The bad habits kids learn in childhood can last a lifetime. Here’s how to help your child break them for good.
BAD HABIT: DEVOURING SEEMINGLY HEALTHY SNACKS AND DRINKS THAT ARE LOADED WITH SUGAR
“Many snacks that seem ‘healthy,’ such as granola bars, contain a lot of added sugar,” says Kristi King, registered dietitian and spokesperson for the Academy of Nutrition and Dietetics. “Even beverages such as energy drinks contain few nutrients and lots of added sugar, which translates into calories your child doesn’t need.”
What to do: Offer water, water flavored with just a drizzle of fruit juice or low-fat milk instead of soda, juice and fruit juice drinks. At snack time give them whole foods, like apples with a smear of peanut butter, crackers and low-fat cheese or Greek yogurt with real fruit, says King.
BAD HABIT: SKIPPING BREAKFAST
Kids skip breakfast more than any other meal of the day and the consequences are pretty dangerous… “There’s evidence that skipping breakfast is associated with a risk of being overweight and making poor food choices later in the day,” says Angela Lemond, registered dietitian and spokesperson for the Academy of Nutrition and Dietetics.
Kids who do eat breakfast are less irritable and better able to process information, pay attention and do well on tests.
What to do: Get kids up a few minutes earlier so they have time for breakfast. To keep them fuller longer, serve meals that contain protein, fiber and healthy fats (try scrambled egg in a whole wheat tortilla with low-fat cheese or avocado). For late risers, send them off to school with easy-to-grab foods such as hard-boiled eggs or an English muffin with peanut butter, says Lemond.
BAD HABIT: TOO MUCH SCREEN TIME
Multiple studies show that too much TV and computer time is bad for kids. Watching fast-paced cartoons interfered with toddlers’ attention spans and organizational skills, studies suggest.
Plus, a Pediatrics study showed that video games are associated with attention problems in kids and young adults. And too much TV at a young age can result in bigger waistlines and a lower ability to play sports by the end of fourth grade, according to a study at University of Montreal.
What to do: For children younger than two, avoid TV altogether. For older kids, keep TVs out of kids’ bedrooms and declare a “no media” rule during meal time. Limit the overall amount of time spent in front the TV, computer or video games to two hours per day, advises the American Academy of Pediatrics.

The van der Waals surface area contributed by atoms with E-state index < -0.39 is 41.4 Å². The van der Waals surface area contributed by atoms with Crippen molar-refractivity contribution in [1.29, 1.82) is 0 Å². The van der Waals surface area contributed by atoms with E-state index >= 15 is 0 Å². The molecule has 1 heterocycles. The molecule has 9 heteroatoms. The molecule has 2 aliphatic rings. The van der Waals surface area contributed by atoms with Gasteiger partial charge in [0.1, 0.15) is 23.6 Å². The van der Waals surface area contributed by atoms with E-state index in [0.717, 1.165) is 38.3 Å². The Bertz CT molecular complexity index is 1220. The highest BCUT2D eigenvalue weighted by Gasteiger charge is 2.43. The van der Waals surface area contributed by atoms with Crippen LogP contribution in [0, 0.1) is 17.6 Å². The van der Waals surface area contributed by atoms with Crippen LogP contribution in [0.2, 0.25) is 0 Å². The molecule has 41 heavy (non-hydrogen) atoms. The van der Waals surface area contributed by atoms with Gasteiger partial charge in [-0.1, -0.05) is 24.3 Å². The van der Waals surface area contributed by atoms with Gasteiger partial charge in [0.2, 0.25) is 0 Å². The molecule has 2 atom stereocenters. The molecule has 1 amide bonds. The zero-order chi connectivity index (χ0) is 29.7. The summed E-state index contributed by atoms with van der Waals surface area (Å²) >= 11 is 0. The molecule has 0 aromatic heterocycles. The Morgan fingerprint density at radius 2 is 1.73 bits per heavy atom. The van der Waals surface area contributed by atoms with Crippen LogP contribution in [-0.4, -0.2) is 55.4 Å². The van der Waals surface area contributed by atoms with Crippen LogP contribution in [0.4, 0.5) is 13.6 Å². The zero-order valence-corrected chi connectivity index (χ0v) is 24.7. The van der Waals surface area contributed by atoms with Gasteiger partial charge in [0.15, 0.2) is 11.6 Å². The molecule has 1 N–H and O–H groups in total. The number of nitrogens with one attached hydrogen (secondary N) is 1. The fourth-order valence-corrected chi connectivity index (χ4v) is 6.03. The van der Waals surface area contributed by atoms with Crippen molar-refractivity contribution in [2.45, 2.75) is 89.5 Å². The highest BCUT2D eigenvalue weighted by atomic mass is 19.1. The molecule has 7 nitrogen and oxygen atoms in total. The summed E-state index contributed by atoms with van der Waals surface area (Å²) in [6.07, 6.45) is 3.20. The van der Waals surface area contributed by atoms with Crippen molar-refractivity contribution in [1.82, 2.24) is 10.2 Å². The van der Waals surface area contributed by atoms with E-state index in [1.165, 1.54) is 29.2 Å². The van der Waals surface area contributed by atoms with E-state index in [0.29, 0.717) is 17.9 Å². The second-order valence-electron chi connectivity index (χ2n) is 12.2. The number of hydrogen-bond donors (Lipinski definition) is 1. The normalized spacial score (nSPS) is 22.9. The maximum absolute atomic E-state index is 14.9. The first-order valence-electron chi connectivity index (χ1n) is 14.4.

BAD HABIT: NOT PLAYING OUTSIDE
Half of preschool kids are not being taken outside to play every day by either parent, a recent study found. Yet playing outdoors is great for kids’ motor development, vision, vitamin D level and mental health. Plus, it’s fun!
What to do: The American Academy of Pediatrics recommends at least 60 minutes of daily exercise. Get outside with your kid at least once a day — even if it’s not for a full hour, some activity is better than none. Go on a bike ride, take a walk as a family after dinner, shoot some hoops, play Frisbee or a game of tag. You can even wash the car or walk the dog together for exercise. “The goal is to make activity a part of your lifestyle,” says King.
Your kid has decided she’s only going to eat French fries or she’s boycotting anything red, and you’re worried she’s not getting the nutrition she needs. “Some food bouts last longer than others, but it’s not unusual for toddlers to exclude certain foods,” says Lemond. “It’s a phase that may occur off on and on for one to two years.”
What to do: Ride it out. The more upset you get, the more likely your toddler will persist. Offer foods she says she doesn’t like up to 10 times — kids need multiple exposures before they decide they like something. If your child is insistent about not eating the foods you offer, be patient, says Lemond. If she skips a meal over pickiness, she’ll likely eat when she’s hungry at the next meal.
BAD HABIT: NOT GETTING ENOUGH CALCIUM
Kids build about 90 percent of their adult bone mass by age 17, which is important for preventing osteoporosis and fractures later in life. Yet fewer than 1 in 10 girls and 1 in 4 boys ages 9 to 13 get adequate daily calcium, according to the National Institute of Health (NIH).
What to do: Kids ages 4 to 8 need 1,000 mg of calcium per day; older kids need 1,300 mg. Serve calcium-rich foods for meals and snacks, and limit soda, especially as a replacement for milk. Encourage kids to eat low-fat dairy such as yogurt and cheese; serve leafy green veggies like kale and spinach with dinner; and buy calcium-fortified cereals.
Kids between 1-13 years old should be taking 600 IUs of vitamin D to help absorb that bone-building calcium. Weight-bearing activities such as walking, running, dancing and basketball also help build bones, according to the National Institute of Health (NIH). So the more active kids are the better for their bones!
Credit: Let’s Move!
- Breakfast for Kids Can Be Healthy and Fast (everydayhealth.com)
- 5 Nutrition Tips for Weekly Meal Planning (orgjunkie.com)
- How To Pack a Peanut Butter-Free School Lunch (news.health.com)
- Milk’s nutritional value debated as we consume more (usatoday.com)
- School lunches get a 21st-century makeover (eschoolnews.com)